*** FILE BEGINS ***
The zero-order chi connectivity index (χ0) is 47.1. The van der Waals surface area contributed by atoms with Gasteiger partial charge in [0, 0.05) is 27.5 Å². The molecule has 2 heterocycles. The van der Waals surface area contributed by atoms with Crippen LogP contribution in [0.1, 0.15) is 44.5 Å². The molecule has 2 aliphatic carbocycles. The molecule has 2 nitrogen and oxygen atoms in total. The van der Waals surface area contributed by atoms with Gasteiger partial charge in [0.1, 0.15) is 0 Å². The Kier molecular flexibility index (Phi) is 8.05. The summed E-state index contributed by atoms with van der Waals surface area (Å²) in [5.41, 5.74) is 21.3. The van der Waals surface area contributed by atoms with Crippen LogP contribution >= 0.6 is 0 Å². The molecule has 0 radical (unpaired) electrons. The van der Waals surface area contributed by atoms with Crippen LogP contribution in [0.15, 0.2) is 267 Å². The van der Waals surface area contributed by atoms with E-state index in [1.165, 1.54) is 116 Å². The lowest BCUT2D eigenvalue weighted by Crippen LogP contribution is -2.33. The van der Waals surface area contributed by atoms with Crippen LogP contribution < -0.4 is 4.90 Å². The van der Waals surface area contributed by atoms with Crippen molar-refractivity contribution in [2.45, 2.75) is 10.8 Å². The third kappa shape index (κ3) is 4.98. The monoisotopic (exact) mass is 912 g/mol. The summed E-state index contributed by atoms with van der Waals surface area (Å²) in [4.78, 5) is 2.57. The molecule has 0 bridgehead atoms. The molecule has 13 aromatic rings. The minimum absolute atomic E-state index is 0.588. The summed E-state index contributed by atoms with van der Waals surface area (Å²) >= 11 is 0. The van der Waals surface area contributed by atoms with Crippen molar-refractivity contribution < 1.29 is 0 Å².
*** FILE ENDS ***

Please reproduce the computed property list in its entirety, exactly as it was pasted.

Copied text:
The zero-order chi connectivity index (χ0) is 47.1. The van der Waals surface area contributed by atoms with Gasteiger partial charge in [0, 0.05) is 27.5 Å². The molecule has 2 heterocycles. The van der Waals surface area contributed by atoms with Crippen LogP contribution in [0.1, 0.15) is 44.5 Å². The molecule has 2 aliphatic carbocycles. The molecule has 2 nitrogen and oxygen atoms in total. The van der Waals surface area contributed by atoms with Gasteiger partial charge in [0.1, 0.15) is 0 Å². The Kier molecular flexibility index (Phi) is 8.05. The summed E-state index contributed by atoms with van der Waals surface area (Å²) in [5.41, 5.74) is 21.3. The van der Waals surface area contributed by atoms with Crippen LogP contribution >= 0.6 is 0 Å². The molecule has 0 radical (unpaired) electrons. The van der Waals surface area contributed by atoms with Crippen LogP contribution in [0.15, 0.2) is 267 Å². The van der Waals surface area contributed by atoms with E-state index in [1.165, 1.54) is 116 Å². The lowest BCUT2D eigenvalue weighted by Crippen LogP contribution is -2.33. The van der Waals surface area contributed by atoms with Crippen LogP contribution < -0.4 is 4.90 Å². The van der Waals surface area contributed by atoms with Crippen molar-refractivity contribution in [2.45, 2.75) is 10.8 Å². The third kappa shape index (κ3) is 4.98. The monoisotopic (exact) mass is 912 g/mol. The summed E-state index contributed by atoms with van der Waals surface area (Å²) in [4.78, 5) is 2.57. The molecule has 0 bridgehead atoms. The molecule has 13 aromatic rings. The minimum absolute atomic E-state index is 0.588. The summed E-state index contributed by atoms with van der Waals surface area (Å²) >= 11 is 0. The van der Waals surface area contributed by atoms with Crippen molar-refractivity contribution < 1.29 is 0 Å².